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If you are looking for a function to generate a signal with given SNR, please see this latest post.

I have seen a lot of questions being posted in several forums on the relationship between Eb/N0 and SNR. Like, whether SNR and Eb/No are same or not. In fact , the relationship is very easier to understand.

Lets start with the basic equation and try to verify its authenticity.

$$\frac{S}{R_{b}}=E_{b}\;\;\;\;\; \rightarrow (1)$$

\(R_b\) = bit rate in bits/second
\(E_b\) = Energy per bit in Joules/bit
\(S\) = Total Signal power in Watts

We all know from fundamental physics that Power = Energy/Time. Using SI units, lets verify the above equation.

$$ \frac{S}{R_{b}}=E_{b}$$

$$ \frac{Watts}{\frac{bits}{second}} = \frac{Joules}{bit}$$

$$ \Rightarrow Watts = \frac{Joules}{second}$$

This verifies the power, energy relationship between \(S\) and \(E_b\). Now, introducing the noise power \( N_{0}\) in equation (1)

$$ \Rightarrow \frac{Eb}{N0} = \frac{S}{ \left( Rb*N0 \right )}$$

$$\Rightarrow SNR = \frac{Rb*Eb}{N0}\;\;\;\;\; \rightarrow (2)$$

This equation implies that the SNR will be more than \( \frac{Eb}{N_{0}}\) by a factor of \( R_{b}\) (if Rb > 1 bit/second)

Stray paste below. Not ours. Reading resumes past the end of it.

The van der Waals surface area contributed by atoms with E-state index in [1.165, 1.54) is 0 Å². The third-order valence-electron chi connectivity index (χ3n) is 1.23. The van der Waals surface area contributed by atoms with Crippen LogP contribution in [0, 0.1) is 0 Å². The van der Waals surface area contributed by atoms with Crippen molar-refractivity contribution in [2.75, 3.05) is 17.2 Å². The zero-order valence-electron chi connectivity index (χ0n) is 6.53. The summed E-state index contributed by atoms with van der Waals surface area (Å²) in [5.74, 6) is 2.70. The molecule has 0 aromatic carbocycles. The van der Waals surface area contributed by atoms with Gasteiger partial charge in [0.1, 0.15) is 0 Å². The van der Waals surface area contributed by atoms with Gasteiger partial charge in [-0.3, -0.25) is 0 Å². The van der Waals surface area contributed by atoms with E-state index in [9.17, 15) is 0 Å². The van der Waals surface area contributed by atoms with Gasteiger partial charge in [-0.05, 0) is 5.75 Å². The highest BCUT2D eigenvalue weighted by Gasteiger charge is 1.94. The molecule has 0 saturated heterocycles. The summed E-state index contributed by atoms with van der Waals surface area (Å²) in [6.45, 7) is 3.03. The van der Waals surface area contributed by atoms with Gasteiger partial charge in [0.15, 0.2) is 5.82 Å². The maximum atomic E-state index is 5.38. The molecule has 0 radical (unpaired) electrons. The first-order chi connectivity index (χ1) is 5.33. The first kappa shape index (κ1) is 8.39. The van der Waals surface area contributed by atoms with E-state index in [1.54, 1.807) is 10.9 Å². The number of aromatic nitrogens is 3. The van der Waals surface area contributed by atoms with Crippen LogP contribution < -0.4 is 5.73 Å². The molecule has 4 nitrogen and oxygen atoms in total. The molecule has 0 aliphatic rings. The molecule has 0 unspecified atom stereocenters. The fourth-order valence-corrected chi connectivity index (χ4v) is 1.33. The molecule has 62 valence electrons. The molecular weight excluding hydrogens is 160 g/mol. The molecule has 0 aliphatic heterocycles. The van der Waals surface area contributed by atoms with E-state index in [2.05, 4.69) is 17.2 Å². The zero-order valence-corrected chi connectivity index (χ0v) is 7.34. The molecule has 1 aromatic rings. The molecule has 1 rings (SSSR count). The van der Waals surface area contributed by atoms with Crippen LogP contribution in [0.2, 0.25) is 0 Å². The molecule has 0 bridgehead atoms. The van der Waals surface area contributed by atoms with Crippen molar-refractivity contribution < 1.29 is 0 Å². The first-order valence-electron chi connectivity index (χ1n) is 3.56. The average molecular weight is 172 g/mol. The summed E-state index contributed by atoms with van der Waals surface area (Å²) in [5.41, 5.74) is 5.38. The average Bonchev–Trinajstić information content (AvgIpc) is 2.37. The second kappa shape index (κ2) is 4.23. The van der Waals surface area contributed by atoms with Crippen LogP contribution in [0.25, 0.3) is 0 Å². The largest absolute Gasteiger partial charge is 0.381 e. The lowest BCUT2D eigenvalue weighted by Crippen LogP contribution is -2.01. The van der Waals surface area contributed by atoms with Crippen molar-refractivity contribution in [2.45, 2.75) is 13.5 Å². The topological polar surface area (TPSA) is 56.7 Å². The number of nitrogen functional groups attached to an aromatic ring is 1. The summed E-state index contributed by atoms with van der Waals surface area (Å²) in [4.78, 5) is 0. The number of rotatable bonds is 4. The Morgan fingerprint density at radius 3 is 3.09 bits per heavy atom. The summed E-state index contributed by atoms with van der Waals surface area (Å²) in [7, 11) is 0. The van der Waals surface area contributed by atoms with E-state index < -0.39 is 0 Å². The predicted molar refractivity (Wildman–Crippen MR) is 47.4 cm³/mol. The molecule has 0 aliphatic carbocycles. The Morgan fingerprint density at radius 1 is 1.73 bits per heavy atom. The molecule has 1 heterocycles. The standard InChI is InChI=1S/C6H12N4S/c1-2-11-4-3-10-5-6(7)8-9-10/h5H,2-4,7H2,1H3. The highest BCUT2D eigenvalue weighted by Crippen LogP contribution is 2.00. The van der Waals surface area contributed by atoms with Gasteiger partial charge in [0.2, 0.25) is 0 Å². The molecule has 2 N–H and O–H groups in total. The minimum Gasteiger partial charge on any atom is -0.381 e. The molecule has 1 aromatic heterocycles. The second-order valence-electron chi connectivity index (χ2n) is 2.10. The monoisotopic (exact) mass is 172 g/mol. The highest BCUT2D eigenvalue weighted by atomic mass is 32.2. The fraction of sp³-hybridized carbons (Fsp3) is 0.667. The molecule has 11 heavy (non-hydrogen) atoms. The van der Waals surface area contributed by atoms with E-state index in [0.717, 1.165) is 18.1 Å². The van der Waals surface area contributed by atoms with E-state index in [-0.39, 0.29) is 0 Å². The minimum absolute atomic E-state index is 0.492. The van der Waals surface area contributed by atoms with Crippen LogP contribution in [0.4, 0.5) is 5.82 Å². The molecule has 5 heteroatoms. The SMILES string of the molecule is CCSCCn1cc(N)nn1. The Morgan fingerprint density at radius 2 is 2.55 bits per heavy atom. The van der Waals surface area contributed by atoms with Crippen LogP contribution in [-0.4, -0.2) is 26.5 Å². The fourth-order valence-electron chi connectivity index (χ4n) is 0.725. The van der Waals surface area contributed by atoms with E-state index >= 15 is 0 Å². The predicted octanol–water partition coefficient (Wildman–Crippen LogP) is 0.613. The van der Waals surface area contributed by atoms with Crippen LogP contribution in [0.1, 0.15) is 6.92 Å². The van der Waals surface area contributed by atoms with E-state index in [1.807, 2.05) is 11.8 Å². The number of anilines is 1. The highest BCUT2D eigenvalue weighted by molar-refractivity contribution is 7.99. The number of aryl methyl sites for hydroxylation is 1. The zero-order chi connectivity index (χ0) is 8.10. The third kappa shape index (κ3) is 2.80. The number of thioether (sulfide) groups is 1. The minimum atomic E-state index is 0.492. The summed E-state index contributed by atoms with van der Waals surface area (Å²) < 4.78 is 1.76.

Increasing the data rate will increase the SNR, however , increasing \(R_b\) will also cause more noise and noise term also increases ( due to ISI – intersymbol interference , since more bits are packed closer and sent through the channel).

So we cannot increase SNR by simply increasing \(R_b\). We must strike a compromise between the data rate and the amount of noise our receiver can handle.



$$ \frac{S}{N} = \frac{\left( R_b*E_b \right)}{B*N_0}$$

where B is the noise bandwidth. Here, I have taken an unity noise bandwidth (ie. B=1) for simplification.

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See also:

[1] Colored Noise Generation in Matlab
[2] Sampling Theorem – Baseband Sampling
[3] Sampling Theorem – Bandpass or Intermediate or Under Sampling
[4] Window Functions – An Analysis
[5] FFT and Spectral Leakage
[6] Raised Cosine Filter
[7] Moving Average Filter ( MA filter )

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